Last updated February 8, 2018 at 10:02 am
Environmentalists are using sugar substitutes as markers of groundwater contamination.
There’s an unexpected use for artificial sweeteners that has nothing to do with watching your weight.
They proved to be the best possible marker for Canadian researchers wanting to monitor where waste from toilets and sinks ends up.
Why? Because they are common to wastewater, and also pretty well unique – there are very few other possible sources in the environment.
They are also found in much higher concentrations than other wastewater markers and don’t break down as quickly, which makes them easier to detect.
“We have never found a wastewater sample that didn’t have these sweeteners present,” says Adjunct Professor John Spoelstra, a research scientist with Environment and Climate Change Canada.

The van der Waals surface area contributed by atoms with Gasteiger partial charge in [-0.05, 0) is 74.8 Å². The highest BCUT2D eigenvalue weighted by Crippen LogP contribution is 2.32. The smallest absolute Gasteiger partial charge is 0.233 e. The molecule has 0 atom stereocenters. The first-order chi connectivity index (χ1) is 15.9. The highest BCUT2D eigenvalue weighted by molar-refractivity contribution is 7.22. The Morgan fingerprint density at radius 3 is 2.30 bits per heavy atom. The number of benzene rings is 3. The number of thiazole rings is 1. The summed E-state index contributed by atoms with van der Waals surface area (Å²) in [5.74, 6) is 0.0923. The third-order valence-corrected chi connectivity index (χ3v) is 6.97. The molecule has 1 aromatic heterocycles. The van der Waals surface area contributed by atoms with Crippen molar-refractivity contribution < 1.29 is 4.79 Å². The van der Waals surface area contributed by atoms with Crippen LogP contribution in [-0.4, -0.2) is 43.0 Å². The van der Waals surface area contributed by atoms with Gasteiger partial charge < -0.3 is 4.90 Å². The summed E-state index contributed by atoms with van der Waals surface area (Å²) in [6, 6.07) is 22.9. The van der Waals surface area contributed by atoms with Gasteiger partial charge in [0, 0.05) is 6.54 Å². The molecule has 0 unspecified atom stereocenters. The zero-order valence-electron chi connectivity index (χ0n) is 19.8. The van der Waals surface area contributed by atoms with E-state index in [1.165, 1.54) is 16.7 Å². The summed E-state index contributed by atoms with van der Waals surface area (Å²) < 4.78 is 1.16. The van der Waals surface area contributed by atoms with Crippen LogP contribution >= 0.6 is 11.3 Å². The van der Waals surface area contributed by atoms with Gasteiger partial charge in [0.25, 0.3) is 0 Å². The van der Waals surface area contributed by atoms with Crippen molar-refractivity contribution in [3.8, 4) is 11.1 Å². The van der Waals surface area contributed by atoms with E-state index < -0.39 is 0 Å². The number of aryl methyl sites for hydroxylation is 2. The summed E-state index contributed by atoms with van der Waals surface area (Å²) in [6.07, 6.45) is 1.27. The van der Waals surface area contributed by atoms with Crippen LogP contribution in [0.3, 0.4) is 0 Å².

The researchers wanted to test whether water from a septic system was finding its way into two different water sources in rural areas of Ontario – groundwater seeps or springs and privately-owned wells that supply water to households.
The short answer is that it was. Overall, about 30 per cent of the wells and springs contained one or more of the four sweeteners they searched for.
“Although these sweeteners in groundwater themselves may not be a human health concern, the fact that they are there means there is also wastewater, which may contain other chemicals or bacteria of concern,” Spoelstra says.
“Groundwater often gets to streams and lakes. Therefore the contamination of groundwater can also affect surface water quality. We currently don’t know the effects of artificial sweeteners on most organisms in the water.”
The paper recently published by the Journal of Environmental Quality.